A curved armlet terminating in representations of fabulous monsters, possibly hippogriffs. Parts of the surface are hollowed out, and other parts fitted with clossons, formerly enriched with jewels or filled in with some kind of enamel.
Oxus treasure,made in the Greco-Bactrian Kingdom
This gold bracelet is part of the Oxus treasure, the most important collection of gold and silver to have survived from the Achaemenid period. Apart from this bracelet, the remainder of the treasure belongs to the British Museum.
The bracelets are similar to objects being brought as tribute on reliefs at the Persian centre of Persepolis. The Greek writer Xenophon (born around 430 BC) tells us that armlets were among the items considered as gifts of honour at the Persian court. The hollow spaces would have contained inlays of glass or semi-precious stones. The bracelets are typical of the Achaemenid Persian court style of the fifth to fourth century BC.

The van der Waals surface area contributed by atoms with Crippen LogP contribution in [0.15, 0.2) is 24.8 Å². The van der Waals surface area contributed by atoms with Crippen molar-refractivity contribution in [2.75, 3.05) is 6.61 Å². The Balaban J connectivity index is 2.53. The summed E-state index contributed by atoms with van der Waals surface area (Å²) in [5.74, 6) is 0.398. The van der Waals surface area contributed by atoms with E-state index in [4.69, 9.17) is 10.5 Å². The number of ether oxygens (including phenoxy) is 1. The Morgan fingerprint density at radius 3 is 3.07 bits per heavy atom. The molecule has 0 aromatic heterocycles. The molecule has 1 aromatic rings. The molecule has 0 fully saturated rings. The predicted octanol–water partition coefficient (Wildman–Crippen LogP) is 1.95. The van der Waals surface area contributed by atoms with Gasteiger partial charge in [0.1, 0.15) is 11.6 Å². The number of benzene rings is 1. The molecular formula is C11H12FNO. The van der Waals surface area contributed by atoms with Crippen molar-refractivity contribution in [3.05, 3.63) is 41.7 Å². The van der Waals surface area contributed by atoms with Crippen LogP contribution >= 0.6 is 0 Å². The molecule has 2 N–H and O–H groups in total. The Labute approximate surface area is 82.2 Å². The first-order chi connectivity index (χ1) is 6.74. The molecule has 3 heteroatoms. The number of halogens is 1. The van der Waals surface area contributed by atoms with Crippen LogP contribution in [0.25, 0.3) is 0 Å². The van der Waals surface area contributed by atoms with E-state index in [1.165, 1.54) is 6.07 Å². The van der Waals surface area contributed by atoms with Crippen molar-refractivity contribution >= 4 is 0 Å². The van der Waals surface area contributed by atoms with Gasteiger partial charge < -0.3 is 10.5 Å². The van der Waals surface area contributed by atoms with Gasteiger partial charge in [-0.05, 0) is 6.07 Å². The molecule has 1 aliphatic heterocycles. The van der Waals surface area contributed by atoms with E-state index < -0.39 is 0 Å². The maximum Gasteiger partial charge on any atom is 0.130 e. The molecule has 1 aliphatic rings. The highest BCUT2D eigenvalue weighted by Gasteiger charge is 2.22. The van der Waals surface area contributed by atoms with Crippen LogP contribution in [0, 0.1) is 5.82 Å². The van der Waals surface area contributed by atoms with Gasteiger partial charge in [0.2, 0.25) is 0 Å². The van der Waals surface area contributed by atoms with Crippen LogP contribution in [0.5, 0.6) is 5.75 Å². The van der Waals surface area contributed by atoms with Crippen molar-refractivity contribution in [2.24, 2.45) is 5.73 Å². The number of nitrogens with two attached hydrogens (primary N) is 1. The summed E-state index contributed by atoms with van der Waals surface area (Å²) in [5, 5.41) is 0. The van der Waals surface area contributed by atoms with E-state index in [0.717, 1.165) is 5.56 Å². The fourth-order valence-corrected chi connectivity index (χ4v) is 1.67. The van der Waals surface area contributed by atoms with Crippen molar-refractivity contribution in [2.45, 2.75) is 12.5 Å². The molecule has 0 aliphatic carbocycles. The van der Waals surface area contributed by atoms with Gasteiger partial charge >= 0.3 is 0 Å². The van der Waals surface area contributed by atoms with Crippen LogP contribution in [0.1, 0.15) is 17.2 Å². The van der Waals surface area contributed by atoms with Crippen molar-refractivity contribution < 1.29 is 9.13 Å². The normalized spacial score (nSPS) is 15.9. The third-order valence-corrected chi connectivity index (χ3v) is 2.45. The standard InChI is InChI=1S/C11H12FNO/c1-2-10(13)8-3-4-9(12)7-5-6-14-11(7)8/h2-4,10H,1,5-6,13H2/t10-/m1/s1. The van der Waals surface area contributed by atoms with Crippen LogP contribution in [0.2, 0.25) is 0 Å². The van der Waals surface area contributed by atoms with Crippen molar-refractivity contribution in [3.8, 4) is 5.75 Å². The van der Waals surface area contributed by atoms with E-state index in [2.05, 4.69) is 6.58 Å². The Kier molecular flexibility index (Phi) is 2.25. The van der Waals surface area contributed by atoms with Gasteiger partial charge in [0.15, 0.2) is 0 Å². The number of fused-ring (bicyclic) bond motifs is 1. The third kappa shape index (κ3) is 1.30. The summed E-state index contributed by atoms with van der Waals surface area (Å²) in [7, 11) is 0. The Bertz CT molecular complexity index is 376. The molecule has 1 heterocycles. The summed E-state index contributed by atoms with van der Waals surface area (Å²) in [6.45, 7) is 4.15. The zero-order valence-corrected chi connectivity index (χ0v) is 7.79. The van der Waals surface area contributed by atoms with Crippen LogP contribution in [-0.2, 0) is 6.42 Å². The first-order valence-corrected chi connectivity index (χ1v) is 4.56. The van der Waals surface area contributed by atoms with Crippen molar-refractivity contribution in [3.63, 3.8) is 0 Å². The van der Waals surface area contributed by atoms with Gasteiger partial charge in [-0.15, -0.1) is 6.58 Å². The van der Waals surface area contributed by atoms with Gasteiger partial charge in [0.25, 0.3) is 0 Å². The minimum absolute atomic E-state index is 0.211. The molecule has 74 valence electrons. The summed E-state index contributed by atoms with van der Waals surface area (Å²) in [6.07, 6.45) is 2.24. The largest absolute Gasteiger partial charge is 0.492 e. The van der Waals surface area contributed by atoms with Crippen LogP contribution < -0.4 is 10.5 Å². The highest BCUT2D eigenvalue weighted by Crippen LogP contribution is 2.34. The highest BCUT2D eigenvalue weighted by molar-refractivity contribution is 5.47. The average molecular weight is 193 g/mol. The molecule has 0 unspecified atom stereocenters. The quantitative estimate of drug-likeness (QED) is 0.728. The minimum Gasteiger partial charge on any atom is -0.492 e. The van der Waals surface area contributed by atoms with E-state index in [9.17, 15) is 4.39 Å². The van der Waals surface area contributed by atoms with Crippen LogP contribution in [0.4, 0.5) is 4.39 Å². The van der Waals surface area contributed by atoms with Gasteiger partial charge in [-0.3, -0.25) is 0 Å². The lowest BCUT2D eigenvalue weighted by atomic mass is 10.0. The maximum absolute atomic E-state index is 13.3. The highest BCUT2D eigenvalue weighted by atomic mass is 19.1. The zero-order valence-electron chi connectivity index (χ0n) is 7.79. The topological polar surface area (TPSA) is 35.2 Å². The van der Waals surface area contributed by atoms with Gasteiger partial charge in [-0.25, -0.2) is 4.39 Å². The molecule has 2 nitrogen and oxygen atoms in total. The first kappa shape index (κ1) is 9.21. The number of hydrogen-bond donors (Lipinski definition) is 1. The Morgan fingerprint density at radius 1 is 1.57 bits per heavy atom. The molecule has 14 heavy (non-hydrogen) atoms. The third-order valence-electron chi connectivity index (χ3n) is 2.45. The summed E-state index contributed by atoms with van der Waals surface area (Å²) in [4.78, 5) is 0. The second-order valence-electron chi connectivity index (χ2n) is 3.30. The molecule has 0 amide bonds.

This object was bought by Captain F.C. Burton when he rescued a group of merchants who had been captured by bandits on the road from Kabul to Peshawar. They were carrying with them the Oxus treasure, which Burton helped them to recover, and so they allowed him to buy this bracelet before going on to sell the remainder of the pieces in Rawalpindi. It was from the bazaars of India that other pieces of the Treasure emerged, reaching the British Museum by a circuitous route.